Embrace the unknown

American jazz trumpeter and vocalist, Chet Baker, famously performed “Let’s Get Lost” and on arrival to Valletta, there can perhaps be no greater inspiration for your attitude on the first day you begin exploring this awe-inspiring citadel.

So, what’s it like to do this and what can you expect to see?

City squares centred with fountains, neatly arranged tables for tea and Pastizzi,
elegant historic buildings accessed by passing through stone archways and then suddenly you’ll see incongruities such as an all too familiar red pillar or phone box. It all puts the mind in an open state of delighted curiosity – “What’s around the next corner? “ – you find yourself asking. The twittering of birds punctuated by the hourly chiming and clanging of ancient bells, reminds you of nature eternal in a place of dramatically measured history. The squares open to boulevards which in turn become sloping streets and alleyways that slant with inevitable purpose towards the harbour and coastline.

Cafés, bars and boutiques are set into the terraced side streets – distractions within a delightful collection of distractions, where you can sit, chat, absorb and let go of the past anxieties that may have followed you here.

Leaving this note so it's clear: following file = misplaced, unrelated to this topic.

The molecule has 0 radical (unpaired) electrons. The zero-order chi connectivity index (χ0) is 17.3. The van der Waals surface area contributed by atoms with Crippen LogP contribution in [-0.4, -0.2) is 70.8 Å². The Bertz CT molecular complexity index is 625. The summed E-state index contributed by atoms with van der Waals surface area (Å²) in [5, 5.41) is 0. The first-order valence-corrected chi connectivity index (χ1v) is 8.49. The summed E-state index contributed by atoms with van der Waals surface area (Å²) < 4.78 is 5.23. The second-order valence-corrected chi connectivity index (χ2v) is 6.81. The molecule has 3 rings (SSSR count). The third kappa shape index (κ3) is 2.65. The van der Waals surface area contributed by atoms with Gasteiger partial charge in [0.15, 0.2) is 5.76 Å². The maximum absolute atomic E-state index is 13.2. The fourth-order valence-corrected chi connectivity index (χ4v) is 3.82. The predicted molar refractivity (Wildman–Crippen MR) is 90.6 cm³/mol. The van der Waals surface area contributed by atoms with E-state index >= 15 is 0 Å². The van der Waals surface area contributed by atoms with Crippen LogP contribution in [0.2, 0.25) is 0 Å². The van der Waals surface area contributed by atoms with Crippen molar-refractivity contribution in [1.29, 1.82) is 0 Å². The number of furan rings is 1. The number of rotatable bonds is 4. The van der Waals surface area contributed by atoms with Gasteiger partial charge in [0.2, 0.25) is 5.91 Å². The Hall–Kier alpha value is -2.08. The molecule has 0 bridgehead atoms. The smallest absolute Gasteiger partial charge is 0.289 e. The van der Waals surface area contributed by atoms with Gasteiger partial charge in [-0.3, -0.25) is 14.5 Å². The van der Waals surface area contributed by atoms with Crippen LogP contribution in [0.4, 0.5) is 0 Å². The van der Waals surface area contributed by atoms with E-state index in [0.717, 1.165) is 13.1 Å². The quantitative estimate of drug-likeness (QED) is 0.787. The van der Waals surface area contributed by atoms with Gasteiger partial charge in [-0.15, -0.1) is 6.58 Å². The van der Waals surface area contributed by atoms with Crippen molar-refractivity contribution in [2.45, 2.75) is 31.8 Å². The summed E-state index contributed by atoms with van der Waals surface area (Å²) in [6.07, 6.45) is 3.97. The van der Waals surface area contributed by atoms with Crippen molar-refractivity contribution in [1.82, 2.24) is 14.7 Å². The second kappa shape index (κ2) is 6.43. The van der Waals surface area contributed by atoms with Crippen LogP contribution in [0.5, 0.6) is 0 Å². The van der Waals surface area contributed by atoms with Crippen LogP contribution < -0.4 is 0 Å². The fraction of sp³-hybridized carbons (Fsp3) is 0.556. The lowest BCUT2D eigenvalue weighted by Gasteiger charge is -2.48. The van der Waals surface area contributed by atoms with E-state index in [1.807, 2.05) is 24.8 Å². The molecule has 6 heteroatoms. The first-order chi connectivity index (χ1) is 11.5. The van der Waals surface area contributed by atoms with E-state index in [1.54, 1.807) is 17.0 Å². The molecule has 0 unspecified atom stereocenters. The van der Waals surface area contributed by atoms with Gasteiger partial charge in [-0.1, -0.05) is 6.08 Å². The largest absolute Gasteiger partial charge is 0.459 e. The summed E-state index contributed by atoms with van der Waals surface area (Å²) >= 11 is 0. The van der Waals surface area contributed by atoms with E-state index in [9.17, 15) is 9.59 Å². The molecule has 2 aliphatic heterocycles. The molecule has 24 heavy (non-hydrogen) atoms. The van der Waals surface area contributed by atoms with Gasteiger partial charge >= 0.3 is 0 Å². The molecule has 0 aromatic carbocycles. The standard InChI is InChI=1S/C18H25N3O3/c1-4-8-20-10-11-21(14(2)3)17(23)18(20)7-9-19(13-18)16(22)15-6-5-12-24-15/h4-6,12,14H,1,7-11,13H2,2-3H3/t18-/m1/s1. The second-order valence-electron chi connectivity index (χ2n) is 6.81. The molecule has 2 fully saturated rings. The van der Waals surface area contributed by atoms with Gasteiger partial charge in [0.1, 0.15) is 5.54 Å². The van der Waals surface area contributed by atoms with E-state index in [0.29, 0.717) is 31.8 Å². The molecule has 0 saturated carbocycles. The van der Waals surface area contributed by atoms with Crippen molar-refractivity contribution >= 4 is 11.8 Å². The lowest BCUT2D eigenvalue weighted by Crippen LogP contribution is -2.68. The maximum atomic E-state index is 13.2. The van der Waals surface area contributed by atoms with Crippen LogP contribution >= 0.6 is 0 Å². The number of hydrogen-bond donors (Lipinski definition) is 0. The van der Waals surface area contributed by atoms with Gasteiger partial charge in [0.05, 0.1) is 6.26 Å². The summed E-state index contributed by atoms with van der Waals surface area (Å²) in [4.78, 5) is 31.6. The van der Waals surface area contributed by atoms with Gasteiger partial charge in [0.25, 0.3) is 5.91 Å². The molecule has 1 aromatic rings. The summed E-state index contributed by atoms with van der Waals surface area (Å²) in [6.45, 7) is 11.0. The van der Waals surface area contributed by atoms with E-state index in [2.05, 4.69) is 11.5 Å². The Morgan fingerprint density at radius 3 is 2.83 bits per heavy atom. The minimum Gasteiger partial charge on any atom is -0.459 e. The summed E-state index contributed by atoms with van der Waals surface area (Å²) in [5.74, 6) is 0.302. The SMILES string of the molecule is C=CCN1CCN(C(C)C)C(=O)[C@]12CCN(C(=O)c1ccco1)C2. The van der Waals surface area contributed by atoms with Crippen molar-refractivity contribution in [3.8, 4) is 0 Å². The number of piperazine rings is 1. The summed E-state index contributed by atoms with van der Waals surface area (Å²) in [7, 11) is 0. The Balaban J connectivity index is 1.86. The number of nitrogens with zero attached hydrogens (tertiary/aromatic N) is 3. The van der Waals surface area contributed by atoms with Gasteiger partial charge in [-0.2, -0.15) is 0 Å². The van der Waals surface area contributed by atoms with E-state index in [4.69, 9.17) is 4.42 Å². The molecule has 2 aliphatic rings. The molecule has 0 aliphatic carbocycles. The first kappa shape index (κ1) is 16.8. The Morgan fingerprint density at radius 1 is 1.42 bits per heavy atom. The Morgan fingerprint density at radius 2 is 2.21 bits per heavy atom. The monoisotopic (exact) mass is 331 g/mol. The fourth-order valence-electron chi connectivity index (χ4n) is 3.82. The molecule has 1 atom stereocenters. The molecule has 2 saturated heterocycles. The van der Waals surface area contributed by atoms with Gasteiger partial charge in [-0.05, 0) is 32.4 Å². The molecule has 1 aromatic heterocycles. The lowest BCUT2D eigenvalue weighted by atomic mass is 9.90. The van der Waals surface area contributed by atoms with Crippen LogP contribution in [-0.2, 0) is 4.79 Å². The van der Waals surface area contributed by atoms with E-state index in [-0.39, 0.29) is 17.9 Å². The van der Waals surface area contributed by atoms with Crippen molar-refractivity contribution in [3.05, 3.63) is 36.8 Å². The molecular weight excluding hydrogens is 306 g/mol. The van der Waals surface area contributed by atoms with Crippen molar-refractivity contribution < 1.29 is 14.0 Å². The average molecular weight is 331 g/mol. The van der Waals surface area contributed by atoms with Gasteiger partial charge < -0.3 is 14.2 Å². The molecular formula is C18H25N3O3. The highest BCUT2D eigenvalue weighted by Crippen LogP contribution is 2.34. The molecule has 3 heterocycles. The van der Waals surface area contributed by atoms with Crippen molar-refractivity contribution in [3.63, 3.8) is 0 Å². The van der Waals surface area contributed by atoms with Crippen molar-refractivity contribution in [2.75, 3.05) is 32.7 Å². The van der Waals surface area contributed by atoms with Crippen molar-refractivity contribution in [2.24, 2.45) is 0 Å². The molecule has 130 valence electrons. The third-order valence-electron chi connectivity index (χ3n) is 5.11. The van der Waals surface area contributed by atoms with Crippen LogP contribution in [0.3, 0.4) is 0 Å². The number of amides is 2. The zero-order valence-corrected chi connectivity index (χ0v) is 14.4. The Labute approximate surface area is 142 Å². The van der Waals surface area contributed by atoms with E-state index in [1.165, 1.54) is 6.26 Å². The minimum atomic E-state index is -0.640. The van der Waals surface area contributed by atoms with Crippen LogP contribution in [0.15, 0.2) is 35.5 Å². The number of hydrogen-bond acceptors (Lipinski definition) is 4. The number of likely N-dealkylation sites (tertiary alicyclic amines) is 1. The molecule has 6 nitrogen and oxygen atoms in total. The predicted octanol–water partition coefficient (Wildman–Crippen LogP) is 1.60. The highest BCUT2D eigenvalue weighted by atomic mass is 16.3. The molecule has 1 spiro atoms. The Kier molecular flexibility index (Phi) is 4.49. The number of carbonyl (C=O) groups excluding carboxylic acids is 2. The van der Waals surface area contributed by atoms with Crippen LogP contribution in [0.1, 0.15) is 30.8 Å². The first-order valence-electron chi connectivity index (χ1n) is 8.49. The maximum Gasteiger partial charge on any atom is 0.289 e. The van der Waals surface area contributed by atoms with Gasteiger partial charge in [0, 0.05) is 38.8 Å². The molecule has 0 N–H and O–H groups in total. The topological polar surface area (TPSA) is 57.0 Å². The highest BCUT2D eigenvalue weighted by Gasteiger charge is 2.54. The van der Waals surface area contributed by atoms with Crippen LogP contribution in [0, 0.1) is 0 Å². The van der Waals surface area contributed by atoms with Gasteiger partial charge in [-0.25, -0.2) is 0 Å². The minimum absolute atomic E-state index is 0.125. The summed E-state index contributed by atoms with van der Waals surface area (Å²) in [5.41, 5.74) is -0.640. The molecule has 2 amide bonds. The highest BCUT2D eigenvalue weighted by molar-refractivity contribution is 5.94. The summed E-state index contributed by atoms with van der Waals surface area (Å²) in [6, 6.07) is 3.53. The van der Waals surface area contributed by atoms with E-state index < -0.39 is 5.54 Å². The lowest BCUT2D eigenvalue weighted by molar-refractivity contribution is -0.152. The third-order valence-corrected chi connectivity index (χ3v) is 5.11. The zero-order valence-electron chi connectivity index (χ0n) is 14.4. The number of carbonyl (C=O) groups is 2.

As inevitably as the downward slopes lead to the harbour, other stone staircase streets beckon you to climb another passage, stroll past family homes with flower boxes on the terraces, up to the walls of Fort St Elmo.

The Maltese Islands and Valletta

While walking around it and standing atop its walls, the phrase “commanding views” resonates with literal meaning. Traffic, which can so often blight a pedestrian’s city tour, is contained due to the limited access the narrow streets afford. Preservation from invasive modernity by the most effective and unintended method.
After such a stimulating stroll, a delightful place to savour a leisurely lunch is Da Pippo Trattoria where abundant fresh seafood is used in superlative dishes.
If Da Pippo is busy on the day, there are two Michelin starred restaurants in Valletta – Under Grain and Noni – and another, De Mondion, further afield in Mdina, less than a 30 minute drive from the capital.

Come the evening, and recharged after your post-lunch siesta, enjoy the soothing sea breezes with a drink or perhaps a second dessert down at the Valletta Waterfront.

You may feel after such an interlude, that you wish to make more of the night. Either head back into Valletta to find Strait Street, a renovated former red light district that now houses romantic bars and bistros – or you could venture over to Paceville, it has a concentration of nightclubs and bars.

The following morning, the Merkanti Beach Club at the Hilton in St Julians is a favoured sunny start, or savour another of the many local cafes and bistros in Valletta.

Nature, Culture and Entertainment are abundant in Malta offering the transformational experience we all need this year.